A Champagne Christmas by Kerstin Rodgers @MsMarmitelover

Kerstin Rodgers' Christmas fizz

Festive Champagne and prosecco from WineTrust

Christmas and New Year’s Eve is when we pop open the corks on sparkling wines and Champagnes, a time to heap unstinting rewards upon ourselves for having got through yet another year. Is there any moment when opening a bottle of fizz is wrong during the holidays?

Let me think, er… *strokes chin*… NO!

Here are my Christmas champers tips:

  • There are choices below from just under a tenner to a top of the range £65. If you have guests round, start off with the expensive bottle and then switch down to the cheaper stuff as you get progressively drunker.
  • You can drink Champagne with every single meal or as a standalone drink. It’s great for breakfast, lunch, dinner, tea, aperitifs and dessert. It’s great in the bath, in front of the fireplace, in the kitchen, around the dining table, around the Christmas tree, in bed, before sex, during sex and after sex. Anywhere and anytime in fact.
  • Diet and nutrition: Champagne should form part of any healthy well balanced diet. Ok, I just made that up but… I do believe that Champagne is an anti-depressant. Once, when attending the film festival I went on what I call ‘The Cannes Diet’, which consisted of a solid week of Champagne and canapés. I lost a ton of weight.
  • Champagne is low carb and gluten free!
  • Cocktails: With the slighter cheaper varieties feel free to make champagne cocktails diluted with a little orange juice (Bucks Fizz) or peach juice (Bellini), grapefruit juice, with Creme de Cassis (Kir Royale). I personally carry around a handbag-sized mini Creme de Cassis so I’m never in a situation where a sparkling wine is a little too dry.  I can instantly tart up even the dodgiest of champers. Phew.
  • Champagne Punch is a wonderful way to drink Champagne if you are having a party. Punch comes from the Indian ‘panch’ meaning five, so Punch usually has at least five ingredients. There is a fantastic Regency Champagne Punch recipe in my book MsMarmitelover’s Secret Tea Party as well as other ‘teapot’ cocktails.
  • Cooking: experts say you should only cook with a wine that you would drink but this interesting article says that leftover oxidised Champagne in a bottle can easily be used in cooking; the heat will disguise any off-flavours.
  • Food Matching: one of my favourite matches for champagne is Marmite. Yes Marmite soldiers dipped into melted Langres cheese – yum. Lovely as a starter or cheese course. Or even simply with Marmite on toast.
  • Glasses: use Champagne flutes rather than breast-like coupe glasses, the bubbles won’t disappear so quickly.
  • How to open Champagne: remove the ‘cage’ if the bottle has one, then gradually turn the cork around in the neck, holding the bottle with one hand and the cork with the other, it should start to relieve pressure, then ease out the cork. Feel free to hold it over a sink.
  • Putting a spoon in the top of an opened bottle, is it a myth? I’m afraid so, according to the Scientific American, the teaspoon has no magical bubble preserving qualities.
  • If you like the bubbles, keep the Champagne very cold and pour the stream into the glass by hitting the side of the glass not the bottom.
  • A good Champagne or sparkling wine will not lose its fizz quickly. It should last at least a couple of days, even up to a week, in the fridge.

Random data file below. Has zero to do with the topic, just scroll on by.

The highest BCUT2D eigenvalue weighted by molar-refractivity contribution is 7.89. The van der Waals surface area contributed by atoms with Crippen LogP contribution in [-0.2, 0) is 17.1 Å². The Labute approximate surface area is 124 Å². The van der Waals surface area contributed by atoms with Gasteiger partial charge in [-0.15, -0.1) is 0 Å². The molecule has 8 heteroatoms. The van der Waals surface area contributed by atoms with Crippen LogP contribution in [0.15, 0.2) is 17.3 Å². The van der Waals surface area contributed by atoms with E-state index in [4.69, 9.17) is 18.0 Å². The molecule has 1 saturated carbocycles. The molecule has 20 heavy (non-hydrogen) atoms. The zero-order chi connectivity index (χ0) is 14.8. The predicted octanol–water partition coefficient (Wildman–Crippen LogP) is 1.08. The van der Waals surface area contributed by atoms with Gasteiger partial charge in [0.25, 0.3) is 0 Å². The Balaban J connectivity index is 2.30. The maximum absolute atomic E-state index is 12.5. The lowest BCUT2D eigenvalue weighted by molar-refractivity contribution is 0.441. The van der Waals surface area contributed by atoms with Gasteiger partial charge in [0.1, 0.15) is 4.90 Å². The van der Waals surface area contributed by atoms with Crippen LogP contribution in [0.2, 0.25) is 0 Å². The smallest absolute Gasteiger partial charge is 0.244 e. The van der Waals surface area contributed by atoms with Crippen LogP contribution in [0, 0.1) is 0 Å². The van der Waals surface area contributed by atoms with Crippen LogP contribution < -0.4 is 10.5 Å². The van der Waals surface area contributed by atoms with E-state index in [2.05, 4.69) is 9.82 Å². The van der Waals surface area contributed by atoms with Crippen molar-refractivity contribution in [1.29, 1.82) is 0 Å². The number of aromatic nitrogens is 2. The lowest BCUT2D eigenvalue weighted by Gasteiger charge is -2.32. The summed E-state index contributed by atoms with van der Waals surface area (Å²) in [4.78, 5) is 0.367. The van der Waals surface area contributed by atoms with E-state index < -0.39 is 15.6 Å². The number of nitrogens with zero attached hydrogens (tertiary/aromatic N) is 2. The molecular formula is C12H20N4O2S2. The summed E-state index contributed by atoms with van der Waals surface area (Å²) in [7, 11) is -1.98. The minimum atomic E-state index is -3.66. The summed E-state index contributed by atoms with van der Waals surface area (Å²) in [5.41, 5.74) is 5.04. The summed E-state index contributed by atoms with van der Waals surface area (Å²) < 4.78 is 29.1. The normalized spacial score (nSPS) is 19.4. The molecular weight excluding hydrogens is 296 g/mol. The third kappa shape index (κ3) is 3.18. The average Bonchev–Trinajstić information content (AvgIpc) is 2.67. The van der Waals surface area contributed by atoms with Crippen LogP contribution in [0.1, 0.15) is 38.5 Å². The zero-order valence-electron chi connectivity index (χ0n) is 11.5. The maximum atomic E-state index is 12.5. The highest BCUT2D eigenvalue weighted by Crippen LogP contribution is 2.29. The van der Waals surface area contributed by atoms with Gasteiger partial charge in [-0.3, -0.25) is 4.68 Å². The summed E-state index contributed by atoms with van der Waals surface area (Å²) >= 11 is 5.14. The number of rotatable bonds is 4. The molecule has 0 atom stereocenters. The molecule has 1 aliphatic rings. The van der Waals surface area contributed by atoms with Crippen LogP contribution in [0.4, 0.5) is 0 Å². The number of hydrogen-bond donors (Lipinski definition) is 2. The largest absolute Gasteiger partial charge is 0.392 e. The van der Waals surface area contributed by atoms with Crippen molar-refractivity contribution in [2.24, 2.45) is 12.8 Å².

• However it’s best to use a special Champagne stopper. Invest in one now.
  • Art: make wire sculptures with the cage!
  • Rather like the German wine system, Champagne comes in different levels of sweetness:
  • Extra Brut: very dry
  • Brut: very dry to dry
  • Extra-Sec or Extra-Dry: off-dry to medium dry
  • Sec: medium dry
  • Demi-Sec: sweet
  • Doux: super-sweet
  • The British tend to only drink Brut Champagne but sometimes a sweeter Champagne is just right. Historically, sweeter champagne was more popular in France and drier styles were produced to please us Brits.  However recently a sweeter softer more ‘casual’ Champagne has been introduced to appeal to younger drinkers.
  • The British are the biggest consumers of Champagne in the world after the French.
  • British sparkling wine is now damn good. Sussex has a similar terrain, sandy and chalky, to the Champagne region; the land continues from North East France to under the channel, surfacing in Sussex. Except you have in addition the gorgeous minerality of the sea air. Sussex produces very high quality wines. If you haven’t tried British ‘Champagne’, make sure you do this Christmas.

Left to right (on picture, above):

Lallier Grand Cru Grande Reservé  £24 classic French Champagne.

Vallate Extra Dry Prosecco £9.99 Fantastic aperitif and cheap enough to make into a Champagne cocktail.

Ayala Brut Majeur £25 Choose this to go with a traditional smoked salmon and scrambled egg breakfast on Christmas mornings.  “Brioche with sugar crystals on top” Victoria Moore.

Charles Heidsieck £65 in a gift set with two special edition glasses. Fantastic with food.

Taltarni Tachz Rosz £17 good with Asian dishes. After the heaviness of the Christmas Day feasting, I like something lighter on Boxing Day, perhaps Asian or Indian food. This would be perfect.

Henners Brut Reserve £18 (Vegan and Vegetarian) A British sparkling wine from  Sussex. Fab canapé accompaniment. 

Lambrusco Rosso Reggiano Concerto £11.95 Chuck away your prejudices against Lambrusco and try this sparkling red. People rarely enjoy fizzy red in the UK but it’s very popular in Italy and goes beautifully with certain foods. This is one you can serve with any Italian food such as pasta and I love it with chocolate too.

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